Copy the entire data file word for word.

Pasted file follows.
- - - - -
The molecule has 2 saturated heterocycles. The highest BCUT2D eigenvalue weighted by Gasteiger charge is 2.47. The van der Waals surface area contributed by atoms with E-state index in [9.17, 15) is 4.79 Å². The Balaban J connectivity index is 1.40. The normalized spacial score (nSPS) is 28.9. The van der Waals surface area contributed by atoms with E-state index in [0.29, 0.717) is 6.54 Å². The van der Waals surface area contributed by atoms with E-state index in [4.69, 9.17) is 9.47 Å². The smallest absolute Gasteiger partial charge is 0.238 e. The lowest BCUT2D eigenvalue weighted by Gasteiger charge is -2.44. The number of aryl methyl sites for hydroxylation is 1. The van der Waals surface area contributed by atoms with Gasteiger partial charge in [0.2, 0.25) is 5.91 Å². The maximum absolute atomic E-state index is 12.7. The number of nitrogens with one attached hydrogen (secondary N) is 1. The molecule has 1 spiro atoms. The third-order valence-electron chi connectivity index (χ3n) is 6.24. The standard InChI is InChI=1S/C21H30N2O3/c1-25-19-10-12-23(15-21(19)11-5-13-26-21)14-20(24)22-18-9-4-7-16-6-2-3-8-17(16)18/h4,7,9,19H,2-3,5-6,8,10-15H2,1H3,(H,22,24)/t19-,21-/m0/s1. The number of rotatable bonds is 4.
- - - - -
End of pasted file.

The molecule has 2 saturated heterocycles. The highest BCUT2D eigenvalue weighted by Gasteiger charge is 2.47. The van der Waals surface area contributed by atoms with E-state index in [9.17, 15) is 4.79 Å². The Balaban J connectivity index is 1.40. The normalized spacial score (nSPS) is 28.9. The van der Waals surface area contributed by atoms with E-state index in [0.29, 0.717) is 6.54 Å². The van der Waals surface area contributed by atoms with E-state index in [4.69, 9.17) is 9.47 Å². The smallest absolute Gasteiger partial charge is 0.238 e. The lowest BCUT2D eigenvalue weighted by Gasteiger charge is -2.44. The number of aryl methyl sites for hydroxylation is 1. The van der Waals surface area contributed by atoms with Gasteiger partial charge in [0.2, 0.25) is 5.91 Å². The maximum absolute atomic E-state index is 12.7. The number of nitrogens with one attached hydrogen (secondary N) is 1. The molecule has 1 spiro atoms. The third-order valence-electron chi connectivity index (χ3n) is 6.24. The standard InChI is InChI=1S/C21H30N2O3/c1-25-19-10-12-23(15-21(19)11-5-13-26-21)14-20(24)22-18-9-4-7-16-6-2-3-8-17(16)18/h4,7,9,19H,2-3,5-6,8,10-15H2,1H3,(H,22,24)/t19-,21-/m0/s1. The number of rotatable bonds is 4.